For an article that discusses the basics of railroad demurrage, go here.

One of the shippers I work with gives their customers a 14 day grace period to unload the railcar and get it back to the railroad empty or face a $75 charge for each day beyond the 14 day grace period. What I really like about how they manage detention is that they give the excess detention report to their sales people first. The sales people share the report with the customer and use it as a basis for a discussion about getting the railcars back in a more timely fashion. This gives the customer an opportunity express ideas about special circumstances that may have caused the extensive detention. It is then up to the sales person, who is the the manager of the account, to make the call on what specific charges to eliminate, reduce and maintain unchanged. This process also gives you and your customer a chance to learn more about working together harmoniously and ideally eliminating excess detention through a better understanding of each other’s processes.

How do you determine the grace period (i.e. the time allowed for unloading railcars) before charges are levied? It depends. Here are a few ways to determine it if you are drawing a blank:

  1. Look at past performance. How long on average is it taking your customers to unload? You may also want to consider using the median, which is the number where 50% of the detention measurements are above and 50% are below.
  2. Talk to your sales people and have them talk to your customers (or have your sales people talk to them) to see what they think is reasonable.
  3. Let your demand forecast, loaded transit time, empty transit time, loading time and fleet size constraints determine it. For example, you may not be able to add any railcars to your fleet until next year and this year your largest customer wants to increase their orders. Something has got to give and getting the railroads to reduce load and empty transit time may be difficult. To read more about how to use a simple formula to size your railcar fleet based on forecasted demand go here. Rearrange the formula a little to solve for the unloading (referred to as layover in the formula) time required with a static (non-changing) count of railcars. You can use the results as as leverage to get the customer to unload faster. Most companies respect management by data these days and they will appreciate the time you have taken to thoroughly analyze the situation before asking them for something.

If you are still not sure, draw the initial line somewhere based on your gut instinct. Then based on feedback from your customers, you can decide to adjust it later.


A word from the sponsor

Keeping track of and preparing reports showing how long it is taking railcars to get unloaded and the demurrage required for excess detention can be time consuming and tedious work as your railcar fleet grows. If you would like some help with a cost effective, easy to use and powerful system designed to do just this, contact Railcar Tracking Company.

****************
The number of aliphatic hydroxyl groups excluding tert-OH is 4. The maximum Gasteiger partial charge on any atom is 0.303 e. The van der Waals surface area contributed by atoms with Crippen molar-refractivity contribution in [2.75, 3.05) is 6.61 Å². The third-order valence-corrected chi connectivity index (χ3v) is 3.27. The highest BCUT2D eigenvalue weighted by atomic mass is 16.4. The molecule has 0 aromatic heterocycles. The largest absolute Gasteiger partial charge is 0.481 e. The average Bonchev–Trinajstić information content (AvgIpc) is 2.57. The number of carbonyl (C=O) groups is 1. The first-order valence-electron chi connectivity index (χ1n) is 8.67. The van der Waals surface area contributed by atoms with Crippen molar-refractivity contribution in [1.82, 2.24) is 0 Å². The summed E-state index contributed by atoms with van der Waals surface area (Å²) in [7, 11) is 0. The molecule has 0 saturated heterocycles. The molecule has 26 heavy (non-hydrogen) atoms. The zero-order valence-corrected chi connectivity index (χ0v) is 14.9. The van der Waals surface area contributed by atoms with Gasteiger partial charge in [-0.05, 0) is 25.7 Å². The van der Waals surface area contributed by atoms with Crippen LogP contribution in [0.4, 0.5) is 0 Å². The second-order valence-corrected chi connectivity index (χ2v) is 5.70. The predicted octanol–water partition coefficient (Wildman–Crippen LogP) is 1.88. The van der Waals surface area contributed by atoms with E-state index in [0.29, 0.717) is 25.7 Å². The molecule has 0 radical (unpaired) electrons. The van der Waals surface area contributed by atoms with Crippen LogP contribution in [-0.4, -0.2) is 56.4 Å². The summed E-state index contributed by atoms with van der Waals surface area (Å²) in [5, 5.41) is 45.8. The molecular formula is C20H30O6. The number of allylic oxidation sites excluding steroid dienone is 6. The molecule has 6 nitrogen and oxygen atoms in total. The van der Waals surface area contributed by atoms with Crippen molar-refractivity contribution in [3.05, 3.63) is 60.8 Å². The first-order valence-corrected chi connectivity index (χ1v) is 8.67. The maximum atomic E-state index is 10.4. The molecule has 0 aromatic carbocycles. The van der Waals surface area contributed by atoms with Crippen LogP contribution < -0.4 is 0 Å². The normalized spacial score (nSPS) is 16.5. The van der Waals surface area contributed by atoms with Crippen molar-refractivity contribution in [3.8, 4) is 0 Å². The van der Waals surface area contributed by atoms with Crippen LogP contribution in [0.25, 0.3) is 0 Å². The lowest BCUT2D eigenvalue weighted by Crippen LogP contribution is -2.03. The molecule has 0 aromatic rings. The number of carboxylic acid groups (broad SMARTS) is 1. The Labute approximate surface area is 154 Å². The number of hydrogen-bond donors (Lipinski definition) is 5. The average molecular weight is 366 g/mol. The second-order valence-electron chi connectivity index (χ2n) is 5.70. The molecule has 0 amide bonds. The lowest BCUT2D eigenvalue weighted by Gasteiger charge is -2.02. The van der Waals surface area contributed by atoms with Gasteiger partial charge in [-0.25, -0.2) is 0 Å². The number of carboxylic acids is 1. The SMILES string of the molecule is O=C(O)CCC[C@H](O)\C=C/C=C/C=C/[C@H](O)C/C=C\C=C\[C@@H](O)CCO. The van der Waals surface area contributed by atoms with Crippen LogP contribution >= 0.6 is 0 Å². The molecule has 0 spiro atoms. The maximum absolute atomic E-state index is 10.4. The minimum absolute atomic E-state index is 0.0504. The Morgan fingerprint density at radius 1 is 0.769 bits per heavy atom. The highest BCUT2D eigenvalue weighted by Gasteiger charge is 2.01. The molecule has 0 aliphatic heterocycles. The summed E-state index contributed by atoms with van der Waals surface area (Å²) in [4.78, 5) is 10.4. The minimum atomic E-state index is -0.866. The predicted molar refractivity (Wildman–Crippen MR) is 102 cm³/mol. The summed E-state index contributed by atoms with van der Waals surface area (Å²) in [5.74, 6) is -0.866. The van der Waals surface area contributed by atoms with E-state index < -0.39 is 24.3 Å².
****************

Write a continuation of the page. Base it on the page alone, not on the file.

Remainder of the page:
How is the detention time measured? Typically from actual placement (when the railcar is delivered by the railroad to the spot requested by the unloading party / customer) of the load to release of the empty railcar back to the railroad. The exception to this is if the unloading party was not able to accept the railcar from the railroad when the railroad wanted to deliver it, so the railroad reports a constructive placement sighting event. In this case, the detention time should begin at constructive placement. Of course, if the railroad delivered a bunch of railcars a couple days late and then another bunch arrived on-time on the same day – you might decide to give the customer a break in this situation. To keep things simple, charge whole days only and start the measurement at 12:01am the day after the constructive or actual placement (whichever comes first). Most railroads measure this way as well, so it will be easier for your customer to understand. Demurrage is charged for the detention days beyond the grace period. 

How much should you charge for each day beyond the grace period? At least charge an amount that will cover your daily cost of a railcar. If you take into consideration railcar purchase, tax, lease, repair, test, and clean fees you should be able to get pretty close.

I hope this article has given you some ideas about how to optimize your railcar fleet by reducing excess detention through the assessment of demurrage. If you have other ideas that you would like to add, please comment and start the conversation!

All the best,

Jim